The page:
One of the most important elements of the creation of serious games is the visual representation of these environments. Although serious games have design goals that are different from those of pure entertainment video games, they can still make use of the wide variety of graphical features and effects that have been developed in recent years. Most game engines provide support for texture mapping, shadowing, lighting and shader effects in their graphics model. Additionally, modern engines frequently include a selection of such effects, which can include more traditional image processing, such as colour correction, film-grain, glow or edge-enhancement, as well as techniques that require additional scene information, such as depth of field and motion blur (Akenine-Moller T. 2008).
An Artificial Intelligence module, often used to create objects or “Non Playing Characters” (NPCs), is able to interact “intelligently” with the player. An important aspect in the creation of realistic scenes is to create in the game environment intelligent behaviours for the inhabitants of the virtual world, which is achieved using Artificial Intelligence (AI) techniques. However, it is important to understand that when the researchers refer to the AI of virtual entities in game engines, it is not truly AI — at least not in the conventional sense (McCarthy 2007). The techniques applied to computer games are usually a mixture of AI-related methods whose main concern is the creation of a believable illusion of intelligence (Scott 2002), e.g. the behaviour of virtual entities only needs to be believable enough to convey the presence of intelligence and to immerse the human participant in the virtual world. The Network Module is responsible for the multiplayer implementation of the game. As a result, players could cooperate in exploring an area or exchange opinions about certain aspects of a virtual environment, while being located in different areas of the world.
The IO module provides support for different input/output devices. This module provides tools that allow the user to communicate and interact with the game environment. Most game engines provide support for standard input devices such as, joysticks, gamepads and keyboard. Technological improvements and cost reduction in computing power, display and sensor technology have resulted in a widespread use of 3D Input Devices (Fröhlich 2000; Petridis 2005; Mourkoussis 2006). Devices, such as the Nintendo Wii and Playstation controller provide 6 Degrees Of Freedom interaction that could enhance the user interaction with the environment and increase the immersion of the user.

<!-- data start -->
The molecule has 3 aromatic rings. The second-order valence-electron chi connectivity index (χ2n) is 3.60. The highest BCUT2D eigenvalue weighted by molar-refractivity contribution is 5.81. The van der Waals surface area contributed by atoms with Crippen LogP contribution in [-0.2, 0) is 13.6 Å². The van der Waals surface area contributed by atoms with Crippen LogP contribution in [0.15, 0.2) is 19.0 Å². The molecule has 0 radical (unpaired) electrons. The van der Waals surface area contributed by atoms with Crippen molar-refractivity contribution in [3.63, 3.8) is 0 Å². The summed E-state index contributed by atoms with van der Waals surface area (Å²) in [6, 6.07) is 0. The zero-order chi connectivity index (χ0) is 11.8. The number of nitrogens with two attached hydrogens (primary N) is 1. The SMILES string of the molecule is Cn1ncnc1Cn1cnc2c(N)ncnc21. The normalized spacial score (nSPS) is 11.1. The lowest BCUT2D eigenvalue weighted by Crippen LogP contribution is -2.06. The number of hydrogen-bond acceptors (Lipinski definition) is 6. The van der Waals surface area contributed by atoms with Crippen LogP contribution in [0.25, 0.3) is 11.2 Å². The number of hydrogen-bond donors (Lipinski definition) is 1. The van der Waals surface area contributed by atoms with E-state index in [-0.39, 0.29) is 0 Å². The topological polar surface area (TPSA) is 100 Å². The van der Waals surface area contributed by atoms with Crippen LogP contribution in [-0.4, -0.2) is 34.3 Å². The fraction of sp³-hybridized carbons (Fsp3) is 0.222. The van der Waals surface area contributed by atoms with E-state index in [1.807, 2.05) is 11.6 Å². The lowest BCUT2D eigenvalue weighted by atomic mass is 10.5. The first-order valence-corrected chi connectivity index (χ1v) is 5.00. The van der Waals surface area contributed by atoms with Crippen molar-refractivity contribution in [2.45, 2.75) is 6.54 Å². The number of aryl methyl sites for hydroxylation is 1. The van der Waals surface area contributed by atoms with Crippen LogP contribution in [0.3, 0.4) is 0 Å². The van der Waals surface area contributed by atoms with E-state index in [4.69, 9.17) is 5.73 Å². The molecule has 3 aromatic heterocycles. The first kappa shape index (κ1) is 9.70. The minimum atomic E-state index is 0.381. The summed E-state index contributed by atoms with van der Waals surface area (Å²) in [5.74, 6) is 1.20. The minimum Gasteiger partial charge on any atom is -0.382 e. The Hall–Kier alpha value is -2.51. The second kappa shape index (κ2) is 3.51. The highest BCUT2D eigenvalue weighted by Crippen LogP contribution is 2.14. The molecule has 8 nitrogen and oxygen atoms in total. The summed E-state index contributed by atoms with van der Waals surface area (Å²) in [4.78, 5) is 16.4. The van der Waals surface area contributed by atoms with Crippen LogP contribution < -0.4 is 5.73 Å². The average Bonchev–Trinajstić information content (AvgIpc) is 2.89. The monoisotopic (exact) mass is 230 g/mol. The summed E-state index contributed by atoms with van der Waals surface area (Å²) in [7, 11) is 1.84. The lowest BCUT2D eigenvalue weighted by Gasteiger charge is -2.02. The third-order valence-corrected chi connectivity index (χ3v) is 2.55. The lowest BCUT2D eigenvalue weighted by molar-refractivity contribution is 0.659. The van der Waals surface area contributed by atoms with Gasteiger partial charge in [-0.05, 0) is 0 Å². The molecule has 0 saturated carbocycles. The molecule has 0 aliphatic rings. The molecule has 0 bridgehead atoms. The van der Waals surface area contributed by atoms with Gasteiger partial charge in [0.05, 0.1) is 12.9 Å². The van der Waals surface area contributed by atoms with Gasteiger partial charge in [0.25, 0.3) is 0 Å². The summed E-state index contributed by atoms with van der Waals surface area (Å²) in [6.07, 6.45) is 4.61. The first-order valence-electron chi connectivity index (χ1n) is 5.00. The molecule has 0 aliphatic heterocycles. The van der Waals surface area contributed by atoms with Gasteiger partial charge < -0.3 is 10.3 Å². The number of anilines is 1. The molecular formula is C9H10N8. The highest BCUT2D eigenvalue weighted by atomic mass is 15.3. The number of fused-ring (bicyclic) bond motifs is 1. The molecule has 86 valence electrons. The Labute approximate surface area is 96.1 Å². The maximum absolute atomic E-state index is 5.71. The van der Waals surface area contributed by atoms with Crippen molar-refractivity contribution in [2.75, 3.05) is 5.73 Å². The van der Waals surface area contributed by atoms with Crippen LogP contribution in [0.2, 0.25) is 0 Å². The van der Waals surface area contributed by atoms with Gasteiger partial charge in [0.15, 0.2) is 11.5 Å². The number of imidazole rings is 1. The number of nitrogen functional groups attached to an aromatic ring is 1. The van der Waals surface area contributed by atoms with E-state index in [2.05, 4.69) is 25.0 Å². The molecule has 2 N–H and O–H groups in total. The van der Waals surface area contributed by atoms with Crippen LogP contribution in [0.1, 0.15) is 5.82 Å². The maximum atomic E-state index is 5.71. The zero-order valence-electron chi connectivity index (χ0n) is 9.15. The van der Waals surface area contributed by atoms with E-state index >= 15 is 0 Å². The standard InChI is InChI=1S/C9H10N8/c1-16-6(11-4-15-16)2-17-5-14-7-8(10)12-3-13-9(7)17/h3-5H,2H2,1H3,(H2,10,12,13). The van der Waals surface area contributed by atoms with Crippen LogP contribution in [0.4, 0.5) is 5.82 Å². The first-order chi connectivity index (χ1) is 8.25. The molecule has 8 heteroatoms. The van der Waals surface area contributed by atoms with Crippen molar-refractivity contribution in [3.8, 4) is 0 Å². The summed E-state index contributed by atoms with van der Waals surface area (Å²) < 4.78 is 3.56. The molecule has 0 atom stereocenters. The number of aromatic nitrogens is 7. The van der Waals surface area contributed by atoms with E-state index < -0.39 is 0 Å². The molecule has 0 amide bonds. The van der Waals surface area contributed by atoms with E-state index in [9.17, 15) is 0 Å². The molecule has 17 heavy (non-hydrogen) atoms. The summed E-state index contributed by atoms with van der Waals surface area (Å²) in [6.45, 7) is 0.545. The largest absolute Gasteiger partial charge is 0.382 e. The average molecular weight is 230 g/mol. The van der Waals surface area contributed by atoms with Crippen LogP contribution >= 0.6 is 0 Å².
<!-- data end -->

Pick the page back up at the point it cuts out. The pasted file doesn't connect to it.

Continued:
With such a broad definition, what is referred to as a game engine can vary among developers and where a game engine ends and a game begins is not always a clearly defined line (Trenholme 2008). Game engines should be distinguished from graphics engines that come only with rendering capabilities, and also from Software Developer Kits (SDKs) that aid game development. The reason for this differentiation is that graphics engines impose limitations as to what and how things can be included in a game, whilst SDKs are much more flexible but with narrower focus. For example, Gamebryo is a very flexible proprietary renderer but has no collision detection or physics capabilities, unlike Havoc, which is solely a physics engine. Similar middleware include Criterion’s Renderware and Speedtree.
A Framework for Game Engine Selection
In short, key elements are defined arising from the background as fidelity subdivided into visual and functional fidelity, consistency, (technical features in this area would include need to load between areas or stream geometry, whether the